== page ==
Sunshine, the eternal provider, is found to be protector too, says S.Ananthanarayanan.
The earth’s ecosystem is a complex of adaptation to use the energy that we receive from the sun. While physical features, mountains, oceans, the seasons, have settled into a rhythm, following physical laws, the earth’s vegetation has evolved to capture and store the sun’s energy. The diversity of the animal kingdom has then organised itself to exploit, directly or indirectly, these plant and vegetable resources.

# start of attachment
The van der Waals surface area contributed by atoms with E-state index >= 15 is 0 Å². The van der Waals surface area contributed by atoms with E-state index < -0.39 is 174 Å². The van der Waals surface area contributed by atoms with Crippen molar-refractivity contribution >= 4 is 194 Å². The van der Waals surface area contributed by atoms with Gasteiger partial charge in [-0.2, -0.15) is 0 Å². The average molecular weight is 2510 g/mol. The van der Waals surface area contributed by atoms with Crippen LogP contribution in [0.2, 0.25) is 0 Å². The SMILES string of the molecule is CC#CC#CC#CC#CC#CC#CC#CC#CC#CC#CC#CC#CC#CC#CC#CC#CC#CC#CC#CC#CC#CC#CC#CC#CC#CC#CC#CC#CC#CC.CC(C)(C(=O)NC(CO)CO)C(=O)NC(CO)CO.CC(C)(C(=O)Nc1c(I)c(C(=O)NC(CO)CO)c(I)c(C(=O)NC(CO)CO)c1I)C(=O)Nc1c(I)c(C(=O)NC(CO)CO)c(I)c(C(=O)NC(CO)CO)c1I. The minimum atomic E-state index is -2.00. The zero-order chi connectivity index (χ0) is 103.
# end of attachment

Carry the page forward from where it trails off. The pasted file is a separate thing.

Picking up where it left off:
Animals, however, also bypass the plant intermediary and sometimes use the sun’s bounty by themselves. A simplest instance is in the use of light for vision. A more specialised one is the absorption of sunlight energy by the skin of animals to become the power source for synthesis, primarily of Vitamin D. Yet another instance has now emerged, of supporting the immune system, and this has been detailed in the Nature group journal, Scientific Reports, by Thieu X. Phan, Barbara Jaruga, Sandeep C. Pingle, Bidhan C. Bandyopadhyay and Gerard P. Ahern, of the Georgetown University and the Veteran Affairs Medical Centre, both in Washington, and the Department of Biology, Vinh University, Vietnam.